logo di stampa inglese

RSI Utility

You are in: The Environment and Future Generations » Greenhouse gas emissions

Greenhouse gas emissions

Greenhouse gas emissions of plants subject to the Emissions Trading scheme
The primary and most common gas responsible for the greenhouse effect is carbon dioxide, which is produced during combustion processes. Starting with the Kyoto Protocol, over the last 25 years, numerous international agreements have been signed for the purpose of regulating and controlling greenhouse gas emissions.
The 2008-2012 period is the "first commitment period" to the Kyoto Protocol objectives of reducing greenhouse gas emissions, to be achieved in Europe with the EU-ETS (European Union Emission Trading System), a cap & trade type mechanism used to define the maximum greenhouse gas atmospheric emissions permitted in Member States, even if, for now, only carbon dioxide (CO2) has been considered. Member States have assigned the maximum emission quotas to operators with plants that fall within the field of application. The Hera Group plants involved are combustion plants with a maximum overall thermal furnace power of 20 MWt: waste to energy plants fuelled by waste are excluded from the mechanism. The Ministry for the Environment assigns maximum annual quotas for carbon dioxide emissions, expressed in metric tons of CO2, to each of the plants. Every year it is then necessary to quantify and submit the emissions produced to inspection, comparing them to the assigned quotas. If the emissions are below the authorised levels, the excess quotas constitute an asset with an economic value that can be realised in a special dedicated market; vice versa, if emissions are too high, the missing quotas must be purchased from the market. As a result all operators have an incentive to contain the greenhouse gas emissions of their plants as far as possible and through a mechanism that gradually reduces the annual overall cap it is possible to comply with the Kyoto Protocol global policy and targets in order to contain environmental impact.

Kyoto Protocol compliance ratings
PlantPower (MW)Type200920102011
ACER Barca (Bologna)28.8Thermal power153%208%130%
ACER Pilastro (Bologna)32.8Thermal power276%906%449%
Berti Pichat plant (Bologna)25.7Cogeneration plant49%49%53%
COGEN (Bologna)26.9Thermoelectricity cogeneration and thermal power75%87%91%
Ecocity (Bologna)33.8Thermoelectricity cogeneration and thermal power176%186%178%
San Giacomo (Bologna)21.7Thermal power163%176%171%
Canal Bianco (Ferrara)92.3Thermal power88%91%35%
Casalegno (Imola)222.7Cogeneration plant174%59%61%
Montericco (Imola)20.2Thermoelectricity cogeneration and thermal power24%0%1%
Giardino (Modena)33.4Cogeneration plant-58%59%
SAFTA (Piacenza)41.3Cogeneration plant43%48%50%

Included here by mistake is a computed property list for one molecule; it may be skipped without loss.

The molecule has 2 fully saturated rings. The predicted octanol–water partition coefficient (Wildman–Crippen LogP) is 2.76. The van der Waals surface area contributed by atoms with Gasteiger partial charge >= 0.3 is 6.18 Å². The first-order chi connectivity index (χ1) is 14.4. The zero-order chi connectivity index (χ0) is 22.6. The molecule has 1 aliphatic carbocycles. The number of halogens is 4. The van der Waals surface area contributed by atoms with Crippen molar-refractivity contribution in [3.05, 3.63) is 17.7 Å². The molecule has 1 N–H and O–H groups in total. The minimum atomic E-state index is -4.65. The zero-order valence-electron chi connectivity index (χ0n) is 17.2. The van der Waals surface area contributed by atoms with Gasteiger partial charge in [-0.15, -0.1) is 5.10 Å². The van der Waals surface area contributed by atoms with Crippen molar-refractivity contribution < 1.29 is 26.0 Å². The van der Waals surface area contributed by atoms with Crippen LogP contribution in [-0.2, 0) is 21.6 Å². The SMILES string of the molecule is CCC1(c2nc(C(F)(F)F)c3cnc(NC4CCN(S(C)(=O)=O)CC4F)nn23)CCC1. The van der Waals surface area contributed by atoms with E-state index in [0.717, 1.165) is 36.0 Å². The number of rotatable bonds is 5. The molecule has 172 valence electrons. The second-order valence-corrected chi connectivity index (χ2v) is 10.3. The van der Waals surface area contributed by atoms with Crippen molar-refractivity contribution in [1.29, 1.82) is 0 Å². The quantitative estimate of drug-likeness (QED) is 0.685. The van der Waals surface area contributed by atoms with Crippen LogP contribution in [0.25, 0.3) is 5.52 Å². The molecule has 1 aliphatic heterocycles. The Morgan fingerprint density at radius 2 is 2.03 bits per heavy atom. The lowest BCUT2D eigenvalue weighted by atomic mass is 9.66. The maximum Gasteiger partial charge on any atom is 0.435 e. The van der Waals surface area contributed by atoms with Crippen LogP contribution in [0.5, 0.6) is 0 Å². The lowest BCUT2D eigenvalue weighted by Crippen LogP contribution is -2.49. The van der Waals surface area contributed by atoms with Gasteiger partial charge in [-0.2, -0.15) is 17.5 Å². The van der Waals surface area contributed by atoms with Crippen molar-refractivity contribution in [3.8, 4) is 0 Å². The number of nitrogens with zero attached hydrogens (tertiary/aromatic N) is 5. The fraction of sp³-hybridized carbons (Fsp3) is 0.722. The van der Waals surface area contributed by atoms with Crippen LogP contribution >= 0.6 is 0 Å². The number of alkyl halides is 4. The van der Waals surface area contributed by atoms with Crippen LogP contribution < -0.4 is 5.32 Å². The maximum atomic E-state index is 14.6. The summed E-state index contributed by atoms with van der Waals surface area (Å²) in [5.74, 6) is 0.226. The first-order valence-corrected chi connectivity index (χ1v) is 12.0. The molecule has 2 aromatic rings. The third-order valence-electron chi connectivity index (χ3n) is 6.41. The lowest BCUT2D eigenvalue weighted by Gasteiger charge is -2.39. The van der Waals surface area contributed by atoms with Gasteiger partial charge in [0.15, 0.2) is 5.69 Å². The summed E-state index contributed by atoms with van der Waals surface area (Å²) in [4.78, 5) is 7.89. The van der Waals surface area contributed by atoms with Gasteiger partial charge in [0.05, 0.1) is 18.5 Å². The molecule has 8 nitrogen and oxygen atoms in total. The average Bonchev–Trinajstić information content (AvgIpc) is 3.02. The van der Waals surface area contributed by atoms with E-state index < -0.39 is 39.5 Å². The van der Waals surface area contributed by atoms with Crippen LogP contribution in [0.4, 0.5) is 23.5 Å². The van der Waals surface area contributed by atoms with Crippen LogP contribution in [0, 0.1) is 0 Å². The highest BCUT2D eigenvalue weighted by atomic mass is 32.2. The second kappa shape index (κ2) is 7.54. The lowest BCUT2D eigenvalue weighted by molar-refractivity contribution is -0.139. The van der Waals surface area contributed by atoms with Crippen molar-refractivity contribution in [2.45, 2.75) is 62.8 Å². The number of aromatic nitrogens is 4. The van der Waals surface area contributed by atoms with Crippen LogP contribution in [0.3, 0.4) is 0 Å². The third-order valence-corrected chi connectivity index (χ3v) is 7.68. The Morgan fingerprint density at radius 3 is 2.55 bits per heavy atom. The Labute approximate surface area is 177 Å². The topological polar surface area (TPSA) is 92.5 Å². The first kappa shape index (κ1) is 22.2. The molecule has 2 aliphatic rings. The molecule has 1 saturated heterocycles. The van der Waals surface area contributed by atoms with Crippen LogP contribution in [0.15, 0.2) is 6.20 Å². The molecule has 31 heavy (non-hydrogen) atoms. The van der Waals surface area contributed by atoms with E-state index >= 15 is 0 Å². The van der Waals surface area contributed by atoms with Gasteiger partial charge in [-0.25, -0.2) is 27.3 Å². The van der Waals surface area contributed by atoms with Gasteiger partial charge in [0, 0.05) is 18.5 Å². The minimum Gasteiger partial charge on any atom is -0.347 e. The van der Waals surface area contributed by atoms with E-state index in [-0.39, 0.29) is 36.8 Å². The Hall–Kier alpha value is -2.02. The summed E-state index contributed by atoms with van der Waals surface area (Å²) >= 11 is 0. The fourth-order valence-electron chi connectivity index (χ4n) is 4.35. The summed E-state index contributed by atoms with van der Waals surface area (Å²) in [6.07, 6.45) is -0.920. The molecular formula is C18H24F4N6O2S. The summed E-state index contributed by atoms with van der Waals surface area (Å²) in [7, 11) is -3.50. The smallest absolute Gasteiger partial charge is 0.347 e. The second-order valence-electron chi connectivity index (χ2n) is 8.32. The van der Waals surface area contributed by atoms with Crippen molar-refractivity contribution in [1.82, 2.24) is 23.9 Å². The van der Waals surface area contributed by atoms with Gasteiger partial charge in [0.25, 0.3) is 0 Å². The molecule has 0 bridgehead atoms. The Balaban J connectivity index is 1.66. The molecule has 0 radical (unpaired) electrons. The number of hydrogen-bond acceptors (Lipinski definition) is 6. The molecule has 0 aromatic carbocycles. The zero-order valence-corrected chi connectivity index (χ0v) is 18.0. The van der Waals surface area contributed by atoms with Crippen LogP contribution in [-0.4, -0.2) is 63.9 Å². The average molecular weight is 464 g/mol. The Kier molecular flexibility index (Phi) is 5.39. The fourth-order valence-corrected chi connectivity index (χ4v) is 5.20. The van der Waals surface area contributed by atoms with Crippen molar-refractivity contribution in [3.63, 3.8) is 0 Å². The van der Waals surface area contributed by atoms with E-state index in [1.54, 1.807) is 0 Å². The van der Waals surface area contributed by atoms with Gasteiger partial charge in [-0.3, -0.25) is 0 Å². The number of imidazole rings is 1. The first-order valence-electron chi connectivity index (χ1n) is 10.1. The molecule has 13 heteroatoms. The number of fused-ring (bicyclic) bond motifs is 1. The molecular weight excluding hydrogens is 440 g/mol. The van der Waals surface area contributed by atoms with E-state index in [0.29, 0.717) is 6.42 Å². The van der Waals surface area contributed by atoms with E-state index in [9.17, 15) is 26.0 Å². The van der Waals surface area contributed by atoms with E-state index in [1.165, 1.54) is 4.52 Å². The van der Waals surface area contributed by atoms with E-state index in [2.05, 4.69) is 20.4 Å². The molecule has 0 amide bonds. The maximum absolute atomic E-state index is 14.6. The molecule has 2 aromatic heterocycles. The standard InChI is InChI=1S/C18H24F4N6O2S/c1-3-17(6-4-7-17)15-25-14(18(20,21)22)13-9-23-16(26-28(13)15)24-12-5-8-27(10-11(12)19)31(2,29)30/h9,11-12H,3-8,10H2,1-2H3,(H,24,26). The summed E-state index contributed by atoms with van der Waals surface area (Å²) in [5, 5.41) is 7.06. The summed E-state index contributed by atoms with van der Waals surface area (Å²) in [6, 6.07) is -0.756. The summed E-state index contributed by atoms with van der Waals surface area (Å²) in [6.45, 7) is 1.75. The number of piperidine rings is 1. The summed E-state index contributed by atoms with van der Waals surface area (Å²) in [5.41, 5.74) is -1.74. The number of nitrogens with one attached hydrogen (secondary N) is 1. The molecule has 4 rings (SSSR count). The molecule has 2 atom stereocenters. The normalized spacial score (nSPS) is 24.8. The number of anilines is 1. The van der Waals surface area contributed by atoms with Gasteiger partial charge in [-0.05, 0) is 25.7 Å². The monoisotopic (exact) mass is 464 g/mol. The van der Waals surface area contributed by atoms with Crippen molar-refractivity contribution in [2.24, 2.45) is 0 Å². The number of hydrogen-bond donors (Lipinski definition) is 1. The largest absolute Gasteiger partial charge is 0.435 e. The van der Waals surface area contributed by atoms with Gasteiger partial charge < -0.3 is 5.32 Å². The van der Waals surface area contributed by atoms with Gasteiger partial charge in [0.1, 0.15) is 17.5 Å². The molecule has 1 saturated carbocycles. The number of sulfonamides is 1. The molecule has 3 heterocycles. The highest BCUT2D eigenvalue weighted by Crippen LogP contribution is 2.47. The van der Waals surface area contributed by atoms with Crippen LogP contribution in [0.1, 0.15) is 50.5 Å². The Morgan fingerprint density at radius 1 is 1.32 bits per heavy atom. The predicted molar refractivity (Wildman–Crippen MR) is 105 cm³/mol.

Weighted average89%57%56%

The Kyoto protocol compliance rating (%) indicates real emissions divided by assigned quantities. A value over 100% indicates that the level of authorised emissions has been exceeded. The quotas referring to the Casalegno Imola has been recognized as "new entrant" plant. The quotas referring to the Giardino di Modena plant are estimates, as these are still to be assigned.

There are 11 Hera Group plants authorised to emit greenhouse gases on the basis of Emissions Trading legislation, involving total installed furnace power of 579.6 MW; there are no variations with respect to the previous year. The carbon dioxide emissions recorded in 2011, which came to 240,359 metric tons, are also in line with the 2010 figure. The exceeding of authorised quotas at some plants is a consequence of a level of quotas authorised on the basis of historic consumption patterns pre-2005, a year in which district heating was less developed. Furthermore, we note that the cogeneration plant in Imola Montericco was decommissioned in 2010.

Overall greenhouse gas emissions

The Group plants produced total greenhouse gas emissions of 655,866 metric tons of CO2 equivalent. The 7% increase in emissions in the 3 years in question is due to the start-up of new plants and is nonetheless lower than the increase in energy produced by these plants in the same period (+24%).

Total greenhouse gas emissions of plants
Waste-to-Energy plants 415,046378,575415,552
Plants authorised according to Emissions Trading directive200,121240,855240,314

In addition to these emissions, there are also the emissions deriving from landfills, losses in the gas network and motor vehicles, which are estimated at 793,393 metric tons. Indirect emissions from electricity consumption were 231,577 metric tons.
The following components were considered:

  • landfills: methane from biogas which is given off by the landfill matter, plus carbon dioxide from the combustion of tapped biogas;
  • waste-to-energy plants: carbon dioxide from the combustion of waste, from which the portion corresponding to biodegradable substances was removed;
  • district heating: carbon dioxide from the combustion of methane;
  • losses in the gas network: estimated as the difference between the methane input into Hera stations and the methane invoiced to customers; thus, this calculation includes real losses (due to breakage of pipes) and administrative or apparent losses (errors in meter measurement, errors in estimates of consumption at 31 December);
  • motor vehicles: carbon dioxide from the use of fuels.

Landfill emissions were estimated using a mathematical model based on the amount of waste disposed in eleven landfills in each year, type, composition and biodegradability of waste and amount of tapped biogas.
Waste-to-energy plant emissions were based on direct chimney measurements. For district heating, the heating of sites and electricity consumption, the calculations are made using coefficients provided in the Emissions Trading regulation, while emissions for motor vehicles and gas network leaks are calculated using coefficients from readings.